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dam removal

After the dam comes down: groundwater-stream interactions and water quality effects of restored and unrestored reaches in northeastern Ohio

The Watershed Hydrology lab will be out in force for the Geological Society of America annual meeting in Vancouver in October. For the last few days, we’ve been sharing the abstracts of the work we are presenting there.

AFTER THE DAM COMES DOWN: GROUNDWATER-STREAM INTERACTIONS AND WATER QUALITY EFFECTS OF RESTORED AND UNRESTORED REACHES IN NORTHEASTERN OHIO

BROWN, Krista Marie, Geology, Kent State University, Kent, OH 44240, kbooth@kent.edu and JEFFERSON, Anne J., Department of Geology, Kent State University, 221 McGilvrey Hall, Kent, OH 44240

Over that past decade, dam removals have become increasingly popular, as many dams near the end of their life expectancy. With an anticipated increase of dam removals in coming years, this study aims to develop an understanding of groundwater-stream interactions and water quality in former reservoirs after dam removal. Low head dams were removed in 2009 on Plum Creek and Kelsey Creek, tributaries to the Cuyahoga River. Kelsey Creek reservoir remains unaltered and consists of a stream channel flowing through riparian-wetland environments, while Plum Creek reservoir underwent channel restoration in 2011. At Kelsey Creek, 20 piezometers and 3 wells were installed within the former reservoir. Since October 2013, hydraulic heads have been recorded semi-weekly for aquifer modeling and water samples have been taken in the wells and stream. Water quality is being evaluated with field-measured parameters and ion chromatography. Plum Creek is being used to understand the water quality effects of channel restoration.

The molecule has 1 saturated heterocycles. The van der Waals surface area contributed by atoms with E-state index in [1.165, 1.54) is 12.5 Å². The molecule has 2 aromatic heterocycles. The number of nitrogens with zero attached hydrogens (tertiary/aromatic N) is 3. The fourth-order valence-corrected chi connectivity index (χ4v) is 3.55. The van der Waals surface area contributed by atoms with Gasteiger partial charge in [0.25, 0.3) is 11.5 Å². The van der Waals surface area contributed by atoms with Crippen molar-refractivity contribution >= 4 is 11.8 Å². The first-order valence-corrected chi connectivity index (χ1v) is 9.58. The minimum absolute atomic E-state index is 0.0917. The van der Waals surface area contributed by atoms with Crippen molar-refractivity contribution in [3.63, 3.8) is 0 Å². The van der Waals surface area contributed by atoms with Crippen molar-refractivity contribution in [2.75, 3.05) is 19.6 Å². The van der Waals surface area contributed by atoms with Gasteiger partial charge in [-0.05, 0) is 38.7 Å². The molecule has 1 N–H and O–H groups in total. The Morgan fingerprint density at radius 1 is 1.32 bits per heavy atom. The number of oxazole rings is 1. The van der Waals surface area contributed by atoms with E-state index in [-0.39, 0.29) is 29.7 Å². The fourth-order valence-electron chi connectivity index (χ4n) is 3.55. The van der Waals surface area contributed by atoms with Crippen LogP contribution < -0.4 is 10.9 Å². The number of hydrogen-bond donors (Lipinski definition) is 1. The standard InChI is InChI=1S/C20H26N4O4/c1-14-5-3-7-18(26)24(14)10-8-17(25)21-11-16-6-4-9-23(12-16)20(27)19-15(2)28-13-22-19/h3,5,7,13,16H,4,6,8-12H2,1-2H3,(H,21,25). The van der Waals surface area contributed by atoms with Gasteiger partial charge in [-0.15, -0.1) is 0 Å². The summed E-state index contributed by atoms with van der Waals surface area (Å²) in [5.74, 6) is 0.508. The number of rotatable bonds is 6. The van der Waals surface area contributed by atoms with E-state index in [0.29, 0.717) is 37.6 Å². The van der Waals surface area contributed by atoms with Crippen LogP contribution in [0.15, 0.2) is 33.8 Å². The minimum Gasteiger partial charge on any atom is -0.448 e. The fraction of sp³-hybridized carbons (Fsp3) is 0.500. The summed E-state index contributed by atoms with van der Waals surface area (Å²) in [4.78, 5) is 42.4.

At Kelsey Creek, interaction between the stream and shallow groundwater is evident. The stream tends to contribute shallow groundwater flow toward the western side of the site and north, parallel to the stream. The well closest to the stream shows variability in specific conductance, indicating bidirectional groundwater-stream exchange and all wells show rapid response to precipitation events. Hydraulic conductivity calculated using the Hvorslev method ranged 2.84×10-2to 7.38×10-6 m/s and poorly correlate with the bulk sediments in Kelsey Creek.
Despite the wetland and groundwater-stream exchange in the unrestored Kelsey Creek, there is little change in stream water quality within the former reservoir site, similar to the restored Plum Creek site. This suggests that there is little water quality benefit to be gained from stream restoration at dam removal sites. Left unaltered, Kelsey Creek provides flood control and groundwater recharge in wetland areas.

Damnation film screening in Cleveland on Wednesday

If you haven’t seen it yet, and you are at all interested in dams and dam removal (or are even wondering why people would be interested in dam removal), I encourage you to watch the film Damnation. The film highlights some of the environmental issues associated with dams, showcases the growing movement to get them removed, and shows us the results when dams do come out. Plus, it features gorgeous scenery of Pacific Northwest Rivers. So check out the screening in Cleveland this week (info below) or ask Anne how to get access to her copy of the film.